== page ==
Why is this trim pulling away from the sheetrock?

hollanFebruary 13, 2010

I recently noticed not being able to close the bathroom door anymore and discovered that the trim has pulled away to the point that you can see the sheetrock. It's only on one side of the door jam. It will not push back in at all. The walls on either side look okay. The door has not been slammed. This is a 1955 house. What in the world?

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Remove the strike plate for the lock, then use a block of wood and hammer the block to put it pack in place (keeps from making hammer marks into the actual wood).

But on the other hand, it actually seems the casing (i.e. "trim") may not be moving, but instead the entire door jamb has moved inward and away from it. If that's the case, use that block of wood and hammer from the inside of the door casing and knock it back in place. You may need someone to push against the casing on the outer side. ONce it's in place, drive a couple finish nails through the jamb to hold it all in place.

    Bookmark   February 13, 2010 at 9:23AM
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Is that a load bearing wall and is it over a crawl space or basement? If so, you could have issues underneath that area settling, possibly a footer underneath giving way.

Otoh, it might just be a simple fix as homebound advises, it's strange that it is "just happeneing" so you need to investigate why it's moving in the first place.

    Bookmark   February 13, 2010 at 10:24AM
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Well, although the house is 1955, the door frame is a lot newer. It's a split jamb unit that was not properly installed. I do not see any nails from the jamb to the framing. The door hasn't been slammed, but it looks like it's been tackled by a fullback. The staples are going to be difficult to get back where they belong. The good news probably is that as poorly as it was put in, it would be all the easier to remove, starting by pulling the hinge pins and removing the door, then take off the outside trim/jamb, and then the inside trim/jamb. You can then start over and install it properly with shims and nails from the jamb side into the framing.
In fact, link to tutorial below.

Here is a link that might be useful: Split jamb install

    Bookmark   February 13, 2010 at 11:36AM
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It isn't a load bearing wall, just beyond one, but it is over a crawl space. It's an addition to the back of the house. I went into the crawlspace, and just by putting my weight on one hand, my hand sunk into the dirt under the plastic. Also, the ground in that area sounds hollow. Does that indicate that a footer is giving way? If so, how could I investigate further and what would the fix likely be?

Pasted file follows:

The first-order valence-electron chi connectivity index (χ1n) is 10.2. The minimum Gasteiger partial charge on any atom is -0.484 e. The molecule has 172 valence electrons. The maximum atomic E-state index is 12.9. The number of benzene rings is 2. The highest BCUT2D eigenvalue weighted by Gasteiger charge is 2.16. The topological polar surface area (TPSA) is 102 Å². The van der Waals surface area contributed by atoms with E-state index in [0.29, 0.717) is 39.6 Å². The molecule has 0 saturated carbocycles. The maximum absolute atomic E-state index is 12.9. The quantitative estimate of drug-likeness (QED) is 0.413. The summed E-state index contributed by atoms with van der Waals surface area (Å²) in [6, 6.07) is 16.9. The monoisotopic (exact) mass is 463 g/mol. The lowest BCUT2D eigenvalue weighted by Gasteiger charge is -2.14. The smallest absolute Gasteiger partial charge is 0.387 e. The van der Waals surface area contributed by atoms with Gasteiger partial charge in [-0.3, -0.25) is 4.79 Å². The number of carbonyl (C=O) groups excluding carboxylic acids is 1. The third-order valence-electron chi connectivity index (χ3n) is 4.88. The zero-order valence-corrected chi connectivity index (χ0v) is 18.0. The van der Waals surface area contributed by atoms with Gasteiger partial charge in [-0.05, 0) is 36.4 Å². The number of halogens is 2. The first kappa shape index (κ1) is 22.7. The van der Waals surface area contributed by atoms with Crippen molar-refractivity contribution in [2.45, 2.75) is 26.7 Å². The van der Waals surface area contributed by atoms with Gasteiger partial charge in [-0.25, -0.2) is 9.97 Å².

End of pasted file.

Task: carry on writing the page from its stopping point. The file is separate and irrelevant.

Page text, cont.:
I agree about the sloppy door installation. Thank you for the video tutorial.

    Bookmark   February 13, 2010 at 4:11PM
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Taking a 6-8' straight edge, a level that long would be better, you can check the joisting to see if there are sags in the area. If the addition was built post 1955 and you aren't having issues with the house, it could simply be that the soils weren't compacted properly for the foundation/footers on the addition. The fix would be compacting, jacking, concreting in piers in areas that might need to be leveled if that's the problem.

    Bookmark   February 14, 2010 at 7:32PM
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I used the straight edge and a level as suggested. It appears the the original outside wall of the house (which is now inside) is lower than the addition's outside wall, which leads me to believe the original outside wall has settled. I think the addition was done in the 70's. It appears that there is sagging in the original floor joists, but not in the addition. I can't find any cracks in the concrete blocks. It looks like there has been 2-3" of soil washed away from the addition's outside wall (looking from the outside). The addition is 8'x27' and there are no vertical supports in the center. I assume that doesn't matter since it's not sagging. Can anyone provide further direction?

    Bookmark   February 21, 2010 at 1:45PM
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